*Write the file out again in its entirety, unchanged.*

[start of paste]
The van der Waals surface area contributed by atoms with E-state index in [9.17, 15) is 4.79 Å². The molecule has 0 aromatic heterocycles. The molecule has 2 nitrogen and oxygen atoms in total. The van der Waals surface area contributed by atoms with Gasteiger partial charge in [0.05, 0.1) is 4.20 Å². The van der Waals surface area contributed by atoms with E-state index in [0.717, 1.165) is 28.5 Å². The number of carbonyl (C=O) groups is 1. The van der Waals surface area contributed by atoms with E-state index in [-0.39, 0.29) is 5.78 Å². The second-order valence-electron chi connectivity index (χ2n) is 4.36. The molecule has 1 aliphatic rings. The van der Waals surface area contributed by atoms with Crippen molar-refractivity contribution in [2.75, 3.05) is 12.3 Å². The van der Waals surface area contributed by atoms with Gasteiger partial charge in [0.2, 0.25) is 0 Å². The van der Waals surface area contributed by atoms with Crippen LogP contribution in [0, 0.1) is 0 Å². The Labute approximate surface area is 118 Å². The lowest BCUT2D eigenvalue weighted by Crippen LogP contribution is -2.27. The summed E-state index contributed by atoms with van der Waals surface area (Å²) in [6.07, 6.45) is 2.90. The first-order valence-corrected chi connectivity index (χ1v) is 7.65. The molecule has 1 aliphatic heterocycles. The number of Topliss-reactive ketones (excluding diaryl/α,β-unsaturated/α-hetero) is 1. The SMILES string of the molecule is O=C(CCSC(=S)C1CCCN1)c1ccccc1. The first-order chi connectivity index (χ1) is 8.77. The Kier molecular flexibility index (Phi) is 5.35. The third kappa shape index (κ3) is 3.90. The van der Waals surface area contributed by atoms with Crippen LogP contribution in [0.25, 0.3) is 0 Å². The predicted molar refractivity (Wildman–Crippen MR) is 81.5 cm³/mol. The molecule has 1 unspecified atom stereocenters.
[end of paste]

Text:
The van der Waals surface area contributed by atoms with E-state index in [9.17, 15) is 4.79 Å². The molecule has 0 aromatic heterocycles. The molecule has 2 nitrogen and oxygen atoms in total. The van der Waals surface area contributed by atoms with Gasteiger partial charge in [0.05, 0.1) is 4.20 Å². The van der Waals surface area contributed by atoms with E-state index in [0.717, 1.165) is 28.5 Å². The number of carbonyl (C=O) groups is 1. The van der Waals surface area contributed by atoms with E-state index in [-0.39, 0.29) is 5.78 Å². The second-order valence-electron chi connectivity index (χ2n) is 4.36. The molecule has 1 aliphatic rings. The van der Waals surface area contributed by atoms with Crippen molar-refractivity contribution in [2.75, 3.05) is 12.3 Å². The van der Waals surface area contributed by atoms with Gasteiger partial charge in [0.2, 0.25) is 0 Å². The van der Waals surface area contributed by atoms with Crippen LogP contribution in [0, 0.1) is 0 Å². The Labute approximate surface area is 118 Å². The lowest BCUT2D eigenvalue weighted by Crippen LogP contribution is -2.27. The summed E-state index contributed by atoms with van der Waals surface area (Å²) in [6.07, 6.45) is 2.90. The first-order valence-corrected chi connectivity index (χ1v) is 7.65. The molecule has 1 aliphatic heterocycles. The number of Topliss-reactive ketones (excluding diaryl/α,β-unsaturated/α-hetero) is 1. The SMILES string of the molecule is O=C(CCSC(=S)C1CCCN1)c1ccccc1. The first-order chi connectivity index (χ1) is 8.77. The Kier molecular flexibility index (Phi) is 5.35. The third kappa shape index (κ3) is 3.90. The van der Waals surface area contributed by atoms with Crippen LogP contribution in [0.25, 0.3) is 0 Å². The predicted molar refractivity (Wildman–Crippen MR) is 81.5 cm³/mol. The molecule has 1 unspecified atom stereocenters.